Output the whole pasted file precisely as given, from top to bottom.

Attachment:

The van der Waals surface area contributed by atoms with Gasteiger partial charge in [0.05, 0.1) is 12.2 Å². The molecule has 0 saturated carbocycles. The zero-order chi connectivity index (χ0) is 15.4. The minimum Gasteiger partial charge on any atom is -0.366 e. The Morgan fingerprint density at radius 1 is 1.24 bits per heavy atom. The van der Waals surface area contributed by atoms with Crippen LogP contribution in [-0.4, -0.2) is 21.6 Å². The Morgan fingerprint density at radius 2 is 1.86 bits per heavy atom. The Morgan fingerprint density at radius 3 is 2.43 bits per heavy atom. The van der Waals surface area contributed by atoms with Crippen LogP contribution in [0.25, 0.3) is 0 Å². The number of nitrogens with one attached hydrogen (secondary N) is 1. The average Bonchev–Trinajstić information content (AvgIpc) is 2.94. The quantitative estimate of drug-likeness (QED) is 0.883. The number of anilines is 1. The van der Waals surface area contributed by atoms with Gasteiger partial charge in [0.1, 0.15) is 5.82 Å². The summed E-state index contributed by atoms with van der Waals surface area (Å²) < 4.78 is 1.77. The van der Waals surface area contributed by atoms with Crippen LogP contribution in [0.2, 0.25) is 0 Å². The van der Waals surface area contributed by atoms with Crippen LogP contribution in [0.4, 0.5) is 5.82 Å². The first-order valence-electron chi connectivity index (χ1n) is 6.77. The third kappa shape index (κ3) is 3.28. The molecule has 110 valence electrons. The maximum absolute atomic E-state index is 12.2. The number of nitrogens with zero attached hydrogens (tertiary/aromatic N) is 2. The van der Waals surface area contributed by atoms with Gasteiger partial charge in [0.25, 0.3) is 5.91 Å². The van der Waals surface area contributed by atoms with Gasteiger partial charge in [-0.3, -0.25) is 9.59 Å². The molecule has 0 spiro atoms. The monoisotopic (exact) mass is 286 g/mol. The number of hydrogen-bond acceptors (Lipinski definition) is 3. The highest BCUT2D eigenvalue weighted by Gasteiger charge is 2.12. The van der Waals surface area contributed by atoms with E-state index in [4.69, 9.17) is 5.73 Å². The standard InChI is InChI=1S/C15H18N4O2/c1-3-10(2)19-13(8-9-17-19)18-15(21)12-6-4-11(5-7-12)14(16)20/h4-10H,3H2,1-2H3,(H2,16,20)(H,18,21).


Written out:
The van der Waals surface area contributed by atoms with Gasteiger partial charge in [0.05, 0.1) is 12.2 Å². The molecule has 0 saturated carbocycles. The zero-order chi connectivity index (χ0) is 15.4. The minimum Gasteiger partial charge on any atom is -0.366 e. The Morgan fingerprint density at radius 1 is 1.24 bits per heavy atom. The van der Waals surface area contributed by atoms with Crippen LogP contribution in [-0.4, -0.2) is 21.6 Å². The Morgan fingerprint density at radius 2 is 1.86 bits per heavy atom. The Morgan fingerprint density at radius 3 is 2.43 bits per heavy atom. The van der Waals surface area contributed by atoms with Crippen LogP contribution in [0.25, 0.3) is 0 Å². The number of nitrogens with one attached hydrogen (secondary N) is 1. The average Bonchev–Trinajstić information content (AvgIpc) is 2.94. The quantitative estimate of drug-likeness (QED) is 0.883. The number of anilines is 1. The van der Waals surface area contributed by atoms with Gasteiger partial charge in [0.1, 0.15) is 5.82 Å². The summed E-state index contributed by atoms with van der Waals surface area (Å²) < 4.78 is 1.77. The van der Waals surface area contributed by atoms with Crippen LogP contribution in [0.2, 0.25) is 0 Å². The van der Waals surface area contributed by atoms with Crippen LogP contribution in [0.4, 0.5) is 5.82 Å². The first-order valence-electron chi connectivity index (χ1n) is 6.77. The third kappa shape index (κ3) is 3.28. The molecule has 110 valence electrons. The maximum absolute atomic E-state index is 12.2. The number of nitrogens with zero attached hydrogens (tertiary/aromatic N) is 2. The van der Waals surface area contributed by atoms with Gasteiger partial charge in [0.25, 0.3) is 5.91 Å². The van der Waals surface area contributed by atoms with Gasteiger partial charge in [-0.3, -0.25) is 9.59 Å². The molecule has 0 spiro atoms. The monoisotopic (exact) mass is 286 g/mol. The number of hydrogen-bond acceptors (Lipinski definition) is 3. The highest BCUT2D eigenvalue weighted by Gasteiger charge is 2.12. The van der Waals surface area contributed by atoms with E-state index in [4.69, 9.17) is 5.73 Å². The standard InChI is InChI=1S/C15H18N4O2/c1-3-10(2)19-13(8-9-17-19)18-15(21)12-6-4-11(5-7-12)14(16)20/h4-10H,3H2,1-2H3,(H2,16,20)(H,18,21).